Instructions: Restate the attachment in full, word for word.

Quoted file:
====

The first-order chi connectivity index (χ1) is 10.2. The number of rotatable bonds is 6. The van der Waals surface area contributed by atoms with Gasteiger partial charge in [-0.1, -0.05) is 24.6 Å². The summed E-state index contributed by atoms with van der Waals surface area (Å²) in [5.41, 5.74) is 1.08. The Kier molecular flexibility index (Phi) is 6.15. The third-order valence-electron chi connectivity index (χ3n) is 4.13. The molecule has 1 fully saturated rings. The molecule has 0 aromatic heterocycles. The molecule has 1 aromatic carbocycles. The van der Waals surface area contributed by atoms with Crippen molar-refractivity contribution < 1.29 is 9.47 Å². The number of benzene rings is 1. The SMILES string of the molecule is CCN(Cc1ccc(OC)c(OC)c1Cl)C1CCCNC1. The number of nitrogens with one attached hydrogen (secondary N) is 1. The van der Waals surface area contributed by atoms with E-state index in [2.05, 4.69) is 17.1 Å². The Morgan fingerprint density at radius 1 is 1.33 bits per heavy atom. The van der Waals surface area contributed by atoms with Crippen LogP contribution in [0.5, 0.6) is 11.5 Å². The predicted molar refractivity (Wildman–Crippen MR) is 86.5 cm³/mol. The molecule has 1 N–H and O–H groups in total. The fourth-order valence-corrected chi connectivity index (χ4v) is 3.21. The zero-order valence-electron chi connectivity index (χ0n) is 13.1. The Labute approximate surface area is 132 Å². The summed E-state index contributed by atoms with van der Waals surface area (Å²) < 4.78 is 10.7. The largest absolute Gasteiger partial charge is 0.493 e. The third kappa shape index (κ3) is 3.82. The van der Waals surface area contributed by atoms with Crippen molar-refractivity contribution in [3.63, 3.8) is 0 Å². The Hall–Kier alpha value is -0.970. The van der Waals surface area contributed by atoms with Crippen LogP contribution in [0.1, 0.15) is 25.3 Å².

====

The first-order chi connectivity index (χ1) is 10.2. The number of rotatable bonds is 6. The van der Waals surface area contributed by atoms with Gasteiger partial charge in [-0.1, -0.05) is 24.6 Å². The summed E-state index contributed by atoms with van der Waals surface area (Å²) in [5.41, 5.74) is 1.08. The Kier molecular flexibility index (Phi) is 6.15. The third-order valence-electron chi connectivity index (χ3n) is 4.13. The molecule has 1 fully saturated rings. The molecule has 0 aromatic heterocycles. The molecule has 1 aromatic carbocycles. The van der Waals surface area contributed by atoms with Crippen molar-refractivity contribution < 1.29 is 9.47 Å². The number of benzene rings is 1. The SMILES string of the molecule is CCN(Cc1ccc(OC)c(OC)c1Cl)C1CCCNC1. The number of nitrogens with one attached hydrogen (secondary N) is 1. The van der Waals surface area contributed by atoms with E-state index in [2.05, 4.69) is 17.1 Å². The Morgan fingerprint density at radius 1 is 1.33 bits per heavy atom. The van der Waals surface area contributed by atoms with Crippen LogP contribution in [0.5, 0.6) is 11.5 Å². The predicted molar refractivity (Wildman–Crippen MR) is 86.5 cm³/mol. The molecule has 1 N–H and O–H groups in total. The fourth-order valence-corrected chi connectivity index (χ4v) is 3.21. The zero-order valence-electron chi connectivity index (χ0n) is 13.1. The Labute approximate surface area is 132 Å². The summed E-state index contributed by atoms with van der Waals surface area (Å²) < 4.78 is 10.7. The largest absolute Gasteiger partial charge is 0.493 e. The third kappa shape index (κ3) is 3.82. The van der Waals surface area contributed by atoms with Crippen molar-refractivity contribution in [3.63, 3.8) is 0 Å². The Hall–Kier alpha value is -0.970. The van der Waals surface area contributed by atoms with Crippen LogP contribution in [0.1, 0.15) is 25.3 Å².